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Old 01-19-2019, 06:19 PM   #31
ehartman
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Quote:
Originally Posted by hazel View Post
Anyway, it's not the reference to the e1000 driver that caused the problem; if you look again, you will see that it's just a comment. What is specified as a condition is the MAC address.
I know, but that comment has been put in by udev to tell you WHICH device it found with that MAC address. As it's a "persistent" rule, even when the device isn't there anymore, the rule is kept. This directory, with those persistent rules (there's one for the CDrom/DVD drive(s) too) is one you should NOT copy over from your old system but let udev generate new ones, consistent with THIS hardware.

In general files in /etc/udev/rules.d are only really needed when there is more than one of a certain kind of hardware (like ethernet adapters, sound cards, CD/DVD drives) as to ensure that they always will get the same device names after a reboot.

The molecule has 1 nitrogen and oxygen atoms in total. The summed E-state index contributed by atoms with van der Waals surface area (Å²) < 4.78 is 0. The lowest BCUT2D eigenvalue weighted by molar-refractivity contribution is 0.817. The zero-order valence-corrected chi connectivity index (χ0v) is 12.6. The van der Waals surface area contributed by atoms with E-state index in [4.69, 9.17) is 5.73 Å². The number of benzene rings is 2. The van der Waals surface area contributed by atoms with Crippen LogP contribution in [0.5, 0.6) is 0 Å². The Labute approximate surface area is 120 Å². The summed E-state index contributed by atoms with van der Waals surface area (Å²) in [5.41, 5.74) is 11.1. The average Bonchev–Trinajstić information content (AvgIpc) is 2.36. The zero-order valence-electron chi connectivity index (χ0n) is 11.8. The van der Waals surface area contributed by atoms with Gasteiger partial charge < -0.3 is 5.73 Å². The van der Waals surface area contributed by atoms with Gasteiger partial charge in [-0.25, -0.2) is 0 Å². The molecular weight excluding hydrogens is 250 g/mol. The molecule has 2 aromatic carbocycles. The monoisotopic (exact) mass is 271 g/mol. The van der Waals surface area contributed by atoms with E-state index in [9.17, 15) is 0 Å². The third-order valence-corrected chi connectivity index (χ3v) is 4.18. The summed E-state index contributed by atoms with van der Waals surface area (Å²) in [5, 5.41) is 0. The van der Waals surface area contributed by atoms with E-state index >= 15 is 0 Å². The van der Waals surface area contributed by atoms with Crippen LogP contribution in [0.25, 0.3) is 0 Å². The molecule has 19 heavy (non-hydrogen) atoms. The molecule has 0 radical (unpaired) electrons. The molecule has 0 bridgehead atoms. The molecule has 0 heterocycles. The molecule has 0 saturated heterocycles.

The default rules are in /lib/udev/rules.d (or /lib64) and the ones under /etc/udev are meant to overrule them.

PS: I found the backup of my old AMD system, this was its persistent-net rules file:
Code:
# This file was automatically generated by the /lib/udev/write_net_rules
# program run by the persistent-net-generator.rules rules file.
#
# You can modify it, as long as you keep each rule on a single line.
      ^^^  notice this
# On-board Rhine-II chipset
SUBSYSTEM=="net", ACTION=="add", DRIVERS=="?*",   ATTR{address}=="00:0c:6e:72:93:2d", ATTR{type}=="1", NAME="eth0"

# PCI device 0x10b7:0x9200 (3COM 3c905C)
SUBSYSTEM=="net", ACTION=="add", DRIVERS=="?*",   ATTR{address}=="00:04:75:e5:85:77", ATTR{type}=="1", NAME="eth1"
Note that the comments give the information about which device it is. I probably edited the Rhine-II one as it doesn't give a device ID.
BTW: this was a Slackware 12.2 system I had to recycle as it had hardware problems.

Last edited by ehartman; 01-21-2019 at 03:26 PM. Reason: Expansion
 
Old 01-20-2019, 10:18 AM   #32
hazel
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Before I shut down last night, I removed that rules file to a safe place. Today when I booted, there was a new rules file looking like this:
Code:
# PCI device 0x10ec:0x8168 (r8169)
SUBSYSTEM=="net", ACTION=="add", DRIVERS=="?*", ATTR{address}=="c0:3f:d5:e6:c9:30", ATTR{dev_id}=="0x0", ATTR{type}=="1", KERNEL=="eth*", NAME="eth0"
Thank you ehartman!